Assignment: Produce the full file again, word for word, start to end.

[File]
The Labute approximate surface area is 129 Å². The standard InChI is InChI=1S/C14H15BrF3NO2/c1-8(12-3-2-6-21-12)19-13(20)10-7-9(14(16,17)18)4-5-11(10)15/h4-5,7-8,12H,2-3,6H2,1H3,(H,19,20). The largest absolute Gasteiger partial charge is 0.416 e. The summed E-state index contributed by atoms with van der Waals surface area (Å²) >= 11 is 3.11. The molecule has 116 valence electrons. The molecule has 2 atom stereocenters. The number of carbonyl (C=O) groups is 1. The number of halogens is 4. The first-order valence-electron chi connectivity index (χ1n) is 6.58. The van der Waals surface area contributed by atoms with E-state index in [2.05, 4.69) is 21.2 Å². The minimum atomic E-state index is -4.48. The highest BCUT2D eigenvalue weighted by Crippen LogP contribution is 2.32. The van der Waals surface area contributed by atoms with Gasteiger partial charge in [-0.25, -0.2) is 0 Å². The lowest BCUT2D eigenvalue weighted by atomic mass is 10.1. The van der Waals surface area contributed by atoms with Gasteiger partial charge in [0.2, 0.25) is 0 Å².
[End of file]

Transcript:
The Labute approximate surface area is 129 Å². The standard InChI is InChI=1S/C14H15BrF3NO2/c1-8(12-3-2-6-21-12)19-13(20)10-7-9(14(16,17)18)4-5-11(10)15/h4-5,7-8,12H,2-3,6H2,1H3,(H,19,20). The largest absolute Gasteiger partial charge is 0.416 e. The summed E-state index contributed by atoms with van der Waals surface area (Å²) >= 11 is 3.11. The molecule has 116 valence electrons. The molecule has 2 atom stereocenters. The number of carbonyl (C=O) groups is 1. The number of halogens is 4. The first-order valence-electron chi connectivity index (χ1n) is 6.58. The van der Waals surface area contributed by atoms with E-state index in [2.05, 4.69) is 21.2 Å². The minimum atomic E-state index is -4.48. The highest BCUT2D eigenvalue weighted by Crippen LogP contribution is 2.32. The van der Waals surface area contributed by atoms with Gasteiger partial charge in [-0.25, -0.2) is 0 Å². The lowest BCUT2D eigenvalue weighted by atomic mass is 10.1. The van der Waals surface area contributed by atoms with Gasteiger partial charge in [0.2, 0.25) is 0 Å².